Art institute and opera company to receive $1.6 million in grants

January 27, 1994|By John Dorsey and Stephen Wigler | John Dorsey and Stephen Wigler,Sun Staff Writers

Two of Baltimore's prominent arts institutions -- the Maryland Institute, College of Art and the Baltimore Opera Company -- will receive major grants as part of a nationwide program to ensure the health of arts organizations.

The institute will receive $1 million and the opera company $623,798.

The grants will be announced today by the New York-based National Arts Stabilization Fund (NASF), a 10-year-old organization that has awarded 42 grants for $28.1 million to arts organizations from New York City to Seattle.

Today's grants are part of about $6 million NASF said it would award six Baltimore arts organizations. Last July, fund officials announced grants of $1 million each to the Baltimore Museum of Art, Center Stage and the Walters Art Gallery. The Baltimore Symphony Orchestra is still in the process of qualifying for a grant.

"We are entering a fiscally difficult period for all the arts, and this couldn't come at a better time, both as a shot of resources and for forcing us to be more responsible in our [fiscal] reporting," said Maryland Institute president Fred Lazarus, hailing the NASF program.

Michael Harrison, director of the Baltimore Opera, called the grant "a great catalyst for raising more money [because] an important national foundation has, in effect, invested its trust in us."

The NASF, whose funding comes primarily from the Ford Foundation, has worked with Baltimore and five other communities -- Boston, Kansas City, Arizona, Seattle and New York -- to strengthen their arts institutions. The NASF requires that each community form a committee to nominate arts institutions for grants, and to raise $2 for each $1 the NASF pledges.

Although two-thirds of the grant money is raised locally, the NASF approves all grants to the arts organizations.

The local committee, the Baltimore Arts Stabilization Project (BASP), chaired by businessman Joseph M. Langmead, has so far raised $3.8 million, including a $1.75 million contribution from the Abell Foundation.

Mr. Langmead said the BASP is "very pleased with the pace of the grants and the impact of the grants, and the related technical assistance, which is every bit as important as the grant money in terms of achieving the stabilization objectives."

It is "premature" to say when the BSO's grant will be announced, said NASF president Leonard Vignola. "We're working with them and moving toward the goal," he said. To get an NASF grant, organizations have to undergo a rigorous process of financial refining and long-range planning.

A non-profit arts organization must be in good financial health to qualify for an NASF grant. It must have an operating budget of at least $500,000 and a deficit of no more than 25 percent of operating expenses for the preceding fiscal year.

The fiscal refining process involves an organization's reporting on a balance sheet basis similar to that of successful businesses. The purpose of this is to predict the future more accurately.

Grants to individual institutions are based on a percentage of their budgets, with a $1 million ceiling. The Baltimore Symphony, with a budget of $17.2 million, will be eligible for a $1 million grant.

The six organizations already nominated for grants are the only ones in Baltimore to qualify under NASF guidelines.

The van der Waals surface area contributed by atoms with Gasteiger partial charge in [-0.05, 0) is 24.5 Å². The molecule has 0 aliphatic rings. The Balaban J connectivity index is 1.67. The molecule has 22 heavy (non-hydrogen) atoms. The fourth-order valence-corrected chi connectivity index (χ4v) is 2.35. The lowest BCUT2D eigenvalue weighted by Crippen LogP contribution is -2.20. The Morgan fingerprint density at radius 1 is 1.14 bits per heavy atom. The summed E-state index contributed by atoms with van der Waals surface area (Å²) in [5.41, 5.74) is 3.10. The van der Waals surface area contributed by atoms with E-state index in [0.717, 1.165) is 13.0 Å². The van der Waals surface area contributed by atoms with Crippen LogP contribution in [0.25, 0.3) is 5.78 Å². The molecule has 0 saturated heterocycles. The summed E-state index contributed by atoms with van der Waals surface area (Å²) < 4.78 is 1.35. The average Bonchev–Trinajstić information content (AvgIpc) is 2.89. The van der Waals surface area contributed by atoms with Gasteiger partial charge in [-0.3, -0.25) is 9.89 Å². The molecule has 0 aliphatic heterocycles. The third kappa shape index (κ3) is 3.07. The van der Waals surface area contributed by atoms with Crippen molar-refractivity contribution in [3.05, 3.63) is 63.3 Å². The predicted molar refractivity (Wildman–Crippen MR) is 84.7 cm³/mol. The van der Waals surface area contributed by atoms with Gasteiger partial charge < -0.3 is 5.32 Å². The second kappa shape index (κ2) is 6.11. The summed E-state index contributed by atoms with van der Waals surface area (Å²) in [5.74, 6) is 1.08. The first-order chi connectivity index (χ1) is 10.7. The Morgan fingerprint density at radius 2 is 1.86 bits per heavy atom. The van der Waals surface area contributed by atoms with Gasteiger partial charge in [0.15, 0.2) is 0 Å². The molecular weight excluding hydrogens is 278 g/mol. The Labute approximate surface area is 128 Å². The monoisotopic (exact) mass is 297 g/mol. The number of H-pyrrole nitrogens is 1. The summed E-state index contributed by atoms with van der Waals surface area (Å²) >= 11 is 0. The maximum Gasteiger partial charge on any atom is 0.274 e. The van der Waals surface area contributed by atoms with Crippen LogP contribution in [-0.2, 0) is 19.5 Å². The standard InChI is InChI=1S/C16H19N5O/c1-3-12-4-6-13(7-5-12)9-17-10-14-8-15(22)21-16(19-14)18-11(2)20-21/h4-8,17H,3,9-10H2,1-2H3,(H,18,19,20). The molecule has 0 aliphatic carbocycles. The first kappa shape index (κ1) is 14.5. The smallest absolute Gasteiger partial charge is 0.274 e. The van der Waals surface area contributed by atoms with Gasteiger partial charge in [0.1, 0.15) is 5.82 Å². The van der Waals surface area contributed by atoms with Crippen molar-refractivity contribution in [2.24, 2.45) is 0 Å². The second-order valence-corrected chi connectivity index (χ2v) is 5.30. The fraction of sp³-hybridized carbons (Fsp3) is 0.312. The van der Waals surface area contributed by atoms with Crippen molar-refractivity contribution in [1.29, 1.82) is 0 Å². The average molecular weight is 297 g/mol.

A grant can only be used for two purposes. Part can match funds the institution raises to eliminate a current operating deficit. The Maryland Institute has no operating deficit; the opera will use $79,514 of its grant to eliminate half its deficit, and must raise an equal amount by the end of June 1995.

The rest of the grant goes into a capital reserve, given in increments over five years. Of the five grant recipients announced so far, Center Stage, the BMA and the Maryland Institute have already received their first installments. The Walters is in the process of looking for a new director; under the terms of its agreement with NASF it will receive its first installment a month after the new director takes office. The opera company will receive its first payment after its grant term begins July 1.

The capital reserve fund can be tapped for projects, such as planning a season, or to get the organization through a lean period. But it must be paid back each year, which in effect makes the organization its own lender.

The Maryland Institute will have its entire $1 million to use as a reserve. The opera company will have $544,283.

Mr. Lazarus said the institute plans to add to the grant money to create a reserve fund equal to about 10 percent of its annual budget -- now $16 million.

The institute is currently launched on a $22 million capital campaign to enhance facilities and endowment, of which more than $15 million has been raised so far, including the NASF grant. The institute's endowment now stands at about $10 million, and Mr. Lazarus said the goal is to raise it to the point where it equals one year's budget.

Mr. Harrison said the opera company, which has an annual budget of $2.35 million and essentially no endowment, will launch a capital funds drive in 1996 to improve facilities and equipment. Currently, he added, there are no plans for an endowment drive.

"The important thing is that the NASF has insisted on maintaining the artistic imperative," Mr. Harrison said. "This not only puts us in a position where no future debts will be incurred, but one in which we expect to be able to present a quality product."

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